Gabrielle’s story

On December 1, 1997 (almost ten years ago), I received an odd piece of email, from someone I didn’t know, someone in Germany.

The email read [lightly edited]:

Date: Mon, 1 Dec 1997 12:14:31 +0100
From: [email address removed by Jed]
Subject: Attn. Jed Hartman

*Please don't trash this.  It is NOT junk mail and is very

I am looking for someone named Peter Hartman and you
indicated on your page that your father is P.H. and working
as a substitute teacher in Tacoma.  The man I'm looking for
lived in the Haight-Ashbury district of San Francisco,
California in the 1960's and knew Penny P-- [last name
removed by Jed for privacy]. Attached file is a photograph
of him from around 1966.

Thank you for your time and please accept my apologies for
this intrusion if this is not the P.H. I am seeking.

Many Thanks.
Peter Hartman
Peter, maybe circa 1966

That was a little odd already. It got odder when I opened up the attached image file and found a copy of a grainy black & white photograph that might or might not have looked like my father, Peter, 30 years before—I couldn’t tell for sure. (The photo here in this entry is a better version of that photo.)

I wrote back to the person in Germany:

Date: Mon, 1 Dec 1997 23:55:58 -0500 (EST)
From: Jed Hartman <[...]>
To: [...]
Subject: Peter response

Hi.  My father Peter did indeed live in San Francisco in the
1960s; I'll see if he knew someone named Penny P-- (though
he's told me he had a fair number of friends back then whose
names he never really knew).  I looked at the photo and
can't tell whether it's my father or not; at first glance it
looked a lot like pictures of him from that time in some
ways, but on closer inspection it looks pretty different.

Before I proceed further, though, I'd like to know more --
who you are, why you're looking for him, why it's "very
important," and so on.  I try to protect the privacy of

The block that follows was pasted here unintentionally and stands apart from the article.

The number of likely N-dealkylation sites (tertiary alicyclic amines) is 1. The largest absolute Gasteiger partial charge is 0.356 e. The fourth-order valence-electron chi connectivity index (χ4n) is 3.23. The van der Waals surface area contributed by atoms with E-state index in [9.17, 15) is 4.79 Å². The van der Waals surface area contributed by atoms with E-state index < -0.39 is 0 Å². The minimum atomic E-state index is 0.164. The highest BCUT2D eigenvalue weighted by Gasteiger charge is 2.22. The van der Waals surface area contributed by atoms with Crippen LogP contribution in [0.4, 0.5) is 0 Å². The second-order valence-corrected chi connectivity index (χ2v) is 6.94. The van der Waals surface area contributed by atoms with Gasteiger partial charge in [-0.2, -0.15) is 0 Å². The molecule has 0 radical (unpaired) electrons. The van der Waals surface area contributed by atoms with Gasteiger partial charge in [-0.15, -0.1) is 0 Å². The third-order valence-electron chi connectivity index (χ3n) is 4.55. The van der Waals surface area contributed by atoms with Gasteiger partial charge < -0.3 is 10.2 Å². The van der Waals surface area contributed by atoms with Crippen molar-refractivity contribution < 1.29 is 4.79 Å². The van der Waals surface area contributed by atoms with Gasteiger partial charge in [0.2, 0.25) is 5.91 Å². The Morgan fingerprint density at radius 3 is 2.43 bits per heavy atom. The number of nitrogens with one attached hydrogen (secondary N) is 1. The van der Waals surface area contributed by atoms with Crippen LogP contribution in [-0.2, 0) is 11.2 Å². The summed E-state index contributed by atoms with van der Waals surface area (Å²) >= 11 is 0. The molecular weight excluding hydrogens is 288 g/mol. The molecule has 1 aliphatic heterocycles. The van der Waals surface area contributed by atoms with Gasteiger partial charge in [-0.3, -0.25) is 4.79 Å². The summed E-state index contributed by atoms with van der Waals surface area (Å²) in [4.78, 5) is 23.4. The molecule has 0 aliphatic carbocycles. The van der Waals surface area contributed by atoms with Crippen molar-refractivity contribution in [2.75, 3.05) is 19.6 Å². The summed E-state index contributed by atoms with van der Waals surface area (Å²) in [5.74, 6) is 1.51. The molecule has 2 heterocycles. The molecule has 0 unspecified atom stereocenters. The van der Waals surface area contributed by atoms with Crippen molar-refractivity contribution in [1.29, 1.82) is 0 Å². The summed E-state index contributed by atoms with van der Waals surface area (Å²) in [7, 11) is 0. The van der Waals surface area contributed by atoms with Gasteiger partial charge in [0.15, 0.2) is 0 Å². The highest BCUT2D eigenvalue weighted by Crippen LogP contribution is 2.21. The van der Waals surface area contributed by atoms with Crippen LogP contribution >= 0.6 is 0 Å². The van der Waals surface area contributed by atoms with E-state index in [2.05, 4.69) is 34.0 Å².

friends and family; I'm reluctant to give out any more
information without understanding the situation better, and
I have to admit that the urgency and specificity of your
note made me a little uneasy. I don't mean this in an
antagonistic way; just trying to be careful.


Meanwhile, I called Peter and asked him about it. He said he didn’t know the name “Penny” but he had indeed lived in that area at that time, and was curious to see what it was all about.

Another note from my mysterious German correspondent arrived:

Date: Wed, 3 Dec 1997 13:10:51 +0100
To: [...]
From: [...]
Subject: Regarding Peter Hartman

Dear Jed,

Thank you for responding so promptly.  I appreciate, and
understand your ambivalence regarding my request, and the
desire to protect the privacy of family and friends.  I
would do no less.  My name is Gabrielle J--, I'm 30 years
old, an artist who normally resides in Los Angeles. I'm a
self-supporting adult (with two loving parents) and I'm
currently on an artist's residency in Berlin (where I have a
computer with an isdn connection at my disposal, which has
made this search possible). The reason I contacted you
regarding your father is that I'm looking for mine.  My
biological father's name is Peter Hartman, this fact, the
one photograph, and that he knew my mother (Penny P--) in
the Haight-Ashbury district in 1966 are all I have to go on.
Whether this person and your father are the same man is the
question.  I've discovered there are a lot of Peter Hartmans
out there.  My motive for looking for him is simply the
desire everyone has to know where they came from.  Whoever
he is, wherever, this is all I'm looking for from him.

With this information given, I'm uncertain how to proceed. 
Do you have any other questions?  I understand that this may
be a bit unnerving, it certainly is for me.  Let me know if
you want a better version of the photograph.  All I have
here in Berlin is a photocopy, the original's in storage,
but I'd gladly mail you one if it would help. 

Thanks again.

                Gabrielle J--

I called Peter back and read him the email. He said, in a kind of struck-by-a-sudden-memory tone: “You know, there was this woman. . . .”

Date: Thu, 4 Dec 1997 01:07:04 -0500 (EST)
From: Jed Hartman <[...]>
To: [...]
Subject: Re: Regarding Peter Hartman

Hi!  Thanks for the elaboration.  Funny, I had a kind of
inkling that this was why you were writing -- an adopted
friend of mine recently went through a (successful) search
for her biological mother, and something about your first
note struck me as similar, I'm not quite sure why...

So anyway, I just called up my father and read him your
email. His response leaves the question still a little
uncertain: he said that when he was living near Stanyan
& Alma (which I assume is in the Haight) in San
Francisco in the mid-'60s, there was a woman who insisted
that he was the father of her [then-unborn] child.  Peter
(I've called him Peter as long as I can remember) believed
that the child's parentage was in doubt -- he said there
were at least two other guys who could have been the father
(one of whom, he recalled later in the conversation, had red
hair; there's never been any red hair in the Hartman family,
so Peter figured that could potentially have been a way to
resolve the question). The woman wanted Peter to marry her,